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In my opinion, the finest degree of control you can apply to your images is through Photoshop's Curves Adjustment tool. I know, it's not intuitive, and neither is Photoshop. But with some perseverance it is worth getting to know.

I know my e-book on Photoshop's curves has been promised for some time. I just find my schedule gets in the way, but there is also something else that gets in the way: preparation time and absorption time.

I tried to sit down to write this e-Book last December during some time away from workshops, and I found I kept hitting a dead-end with it. I know from experience that when that happens, it's best to back off and leave it. Often I find that things become much clearer if I leave them to surface when they're ready.

It's always interesting to me to find out that within a few weeks this new e-Book came together very quickly. But it did require about six months of gestation! Some things can't be rushed, and I often find I need time to sort out what it is I want to say, whether it's in an e-Book or with my photography.

I'm more convinced than ever that the subconscious is always working, sorting things out and figuring out how best to approach things.

Well, I'm delighted with what I've managed to put together for this e-Book. It just needs to go through some review time before it is finally released.

Apologies for my lack of blog posting. I only feel that I should write when I have something worthy to say, and right now I'm busy taking a break from my workshop schedule. But behind the scenes I've been writing this e-Book, and also preparing a new printed book for publication later this year.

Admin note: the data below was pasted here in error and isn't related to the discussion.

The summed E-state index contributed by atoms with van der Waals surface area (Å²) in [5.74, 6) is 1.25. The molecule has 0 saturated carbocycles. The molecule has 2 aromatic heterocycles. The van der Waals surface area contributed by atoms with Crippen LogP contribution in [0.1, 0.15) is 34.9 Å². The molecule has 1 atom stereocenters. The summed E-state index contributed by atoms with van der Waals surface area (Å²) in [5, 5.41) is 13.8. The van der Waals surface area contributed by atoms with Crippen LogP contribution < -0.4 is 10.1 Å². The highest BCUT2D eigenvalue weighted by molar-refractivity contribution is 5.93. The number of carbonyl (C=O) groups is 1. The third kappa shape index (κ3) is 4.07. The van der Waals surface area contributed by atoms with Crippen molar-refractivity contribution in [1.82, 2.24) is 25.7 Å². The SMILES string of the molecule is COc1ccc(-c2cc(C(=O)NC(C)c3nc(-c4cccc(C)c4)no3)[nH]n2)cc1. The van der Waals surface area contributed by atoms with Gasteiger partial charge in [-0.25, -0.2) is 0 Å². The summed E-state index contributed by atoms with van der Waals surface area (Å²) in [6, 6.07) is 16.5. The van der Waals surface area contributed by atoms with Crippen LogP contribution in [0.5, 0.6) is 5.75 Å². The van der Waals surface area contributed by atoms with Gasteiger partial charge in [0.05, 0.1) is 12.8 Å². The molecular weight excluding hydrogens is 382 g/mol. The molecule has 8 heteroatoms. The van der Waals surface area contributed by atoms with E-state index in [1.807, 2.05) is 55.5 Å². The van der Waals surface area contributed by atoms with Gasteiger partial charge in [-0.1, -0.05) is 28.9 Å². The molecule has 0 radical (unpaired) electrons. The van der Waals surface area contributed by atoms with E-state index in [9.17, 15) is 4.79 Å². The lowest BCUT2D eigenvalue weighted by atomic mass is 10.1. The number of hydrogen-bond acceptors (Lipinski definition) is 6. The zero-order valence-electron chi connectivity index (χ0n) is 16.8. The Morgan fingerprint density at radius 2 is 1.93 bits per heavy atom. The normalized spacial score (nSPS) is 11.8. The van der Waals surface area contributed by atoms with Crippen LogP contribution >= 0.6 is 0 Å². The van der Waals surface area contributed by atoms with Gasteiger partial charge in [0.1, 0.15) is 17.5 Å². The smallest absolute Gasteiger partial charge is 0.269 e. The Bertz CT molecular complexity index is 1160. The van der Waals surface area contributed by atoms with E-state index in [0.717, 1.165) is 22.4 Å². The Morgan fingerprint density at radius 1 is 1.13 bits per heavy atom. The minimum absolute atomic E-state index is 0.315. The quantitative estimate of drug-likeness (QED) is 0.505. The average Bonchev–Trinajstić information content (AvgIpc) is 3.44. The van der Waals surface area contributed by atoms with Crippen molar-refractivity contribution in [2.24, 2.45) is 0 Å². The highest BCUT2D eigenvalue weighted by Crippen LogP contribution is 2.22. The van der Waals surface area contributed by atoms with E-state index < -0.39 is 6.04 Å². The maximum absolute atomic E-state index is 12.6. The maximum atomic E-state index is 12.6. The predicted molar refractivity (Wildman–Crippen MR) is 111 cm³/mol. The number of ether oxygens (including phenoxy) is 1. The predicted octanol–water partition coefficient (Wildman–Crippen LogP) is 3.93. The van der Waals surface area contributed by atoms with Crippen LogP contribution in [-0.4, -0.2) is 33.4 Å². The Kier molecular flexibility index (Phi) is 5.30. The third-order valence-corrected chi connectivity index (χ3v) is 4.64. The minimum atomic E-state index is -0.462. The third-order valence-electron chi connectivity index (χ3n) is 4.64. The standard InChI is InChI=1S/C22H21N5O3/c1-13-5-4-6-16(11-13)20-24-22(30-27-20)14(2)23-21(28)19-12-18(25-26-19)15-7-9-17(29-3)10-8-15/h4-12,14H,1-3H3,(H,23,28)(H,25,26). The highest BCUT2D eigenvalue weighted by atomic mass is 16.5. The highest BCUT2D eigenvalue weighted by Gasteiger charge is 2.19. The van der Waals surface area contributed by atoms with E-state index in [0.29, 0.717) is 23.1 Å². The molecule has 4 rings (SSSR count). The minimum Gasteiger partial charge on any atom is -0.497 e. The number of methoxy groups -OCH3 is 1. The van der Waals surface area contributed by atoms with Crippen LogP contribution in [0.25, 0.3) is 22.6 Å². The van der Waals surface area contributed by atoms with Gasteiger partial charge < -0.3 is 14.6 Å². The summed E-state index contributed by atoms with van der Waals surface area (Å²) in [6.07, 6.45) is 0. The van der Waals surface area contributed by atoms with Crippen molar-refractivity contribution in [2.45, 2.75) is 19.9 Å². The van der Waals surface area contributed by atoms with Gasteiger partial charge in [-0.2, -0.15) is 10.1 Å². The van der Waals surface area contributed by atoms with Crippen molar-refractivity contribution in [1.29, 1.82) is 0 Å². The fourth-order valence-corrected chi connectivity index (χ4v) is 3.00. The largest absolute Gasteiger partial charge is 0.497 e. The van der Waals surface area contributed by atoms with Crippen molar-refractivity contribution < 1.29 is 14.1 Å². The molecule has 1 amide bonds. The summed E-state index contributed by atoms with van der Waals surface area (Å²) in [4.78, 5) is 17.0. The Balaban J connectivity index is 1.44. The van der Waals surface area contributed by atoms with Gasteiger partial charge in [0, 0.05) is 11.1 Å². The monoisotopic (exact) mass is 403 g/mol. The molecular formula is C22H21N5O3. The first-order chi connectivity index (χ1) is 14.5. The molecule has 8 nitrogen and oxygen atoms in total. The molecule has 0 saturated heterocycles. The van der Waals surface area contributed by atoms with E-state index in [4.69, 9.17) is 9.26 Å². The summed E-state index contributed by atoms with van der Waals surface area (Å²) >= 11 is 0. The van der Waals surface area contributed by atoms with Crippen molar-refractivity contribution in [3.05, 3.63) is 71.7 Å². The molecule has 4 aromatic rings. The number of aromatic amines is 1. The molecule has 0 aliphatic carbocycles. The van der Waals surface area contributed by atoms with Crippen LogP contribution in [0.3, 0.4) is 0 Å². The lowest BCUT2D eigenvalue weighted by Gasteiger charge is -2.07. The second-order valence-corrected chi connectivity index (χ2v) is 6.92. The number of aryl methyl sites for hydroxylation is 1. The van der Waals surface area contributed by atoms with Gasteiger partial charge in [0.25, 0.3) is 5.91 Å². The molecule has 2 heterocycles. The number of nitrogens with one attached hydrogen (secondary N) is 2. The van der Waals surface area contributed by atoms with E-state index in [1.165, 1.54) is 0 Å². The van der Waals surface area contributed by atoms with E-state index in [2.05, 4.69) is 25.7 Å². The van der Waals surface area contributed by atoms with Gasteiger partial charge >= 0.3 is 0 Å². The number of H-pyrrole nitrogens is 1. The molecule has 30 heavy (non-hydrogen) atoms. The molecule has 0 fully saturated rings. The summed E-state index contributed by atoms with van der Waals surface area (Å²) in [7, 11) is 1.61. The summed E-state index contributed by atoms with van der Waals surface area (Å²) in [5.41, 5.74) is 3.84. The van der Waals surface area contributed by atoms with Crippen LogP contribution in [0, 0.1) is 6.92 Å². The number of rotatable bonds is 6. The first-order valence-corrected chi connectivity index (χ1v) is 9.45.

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Today's post is all about the creative edit. I'm been very kindly given permission to use one of the images that was discussed and edited during my Digital Darkroom workshop this past May. Many thanks to Orchid for allowing me to share this image with you.

Disko Bay, Greenland
Image © Orchid Fung, workshop participant, Digital Darkroom class May 2018

There is often an image hiding within an image, and often a re-interpretation hiding within an interpretation. When we first compose a scene out in the field we often look at it from the point of what was there, often focussing, composing, setting up with the intention that we are going to record faithfully what we see. But when we come to edit or to review the image later, we often re-interpret the original composition and see other crops or other compositions within the original frame. This I believe is perfectly normal and should be encouraged.

I think if you are a photographer, you are always 'seeing', but also, you should always be interpreting, and that means even re-interpreting. To look at a photograph and see something else within it, is a similar process, if not identical to the one that allows us to look at the original world view and choose how to interpret it with our initial capture.

If you get good at choosing what to put into the frame and what to leave out , then I see no reason why this should not continue when you come round to reviewing your work and then deciding to re-crop or make another photo out of an existing one.

Which is what we did here with this photograph.

The original capture (RAW file with no processing applied) it shown below. My intentions are to illustrate that sometimes there are strong shapes and motifs in a photograph that will get stronger if we manage to remove the other things that are competing for our attention, and also, that it is perfectly ok to depart fully from what was captured.

The original raw file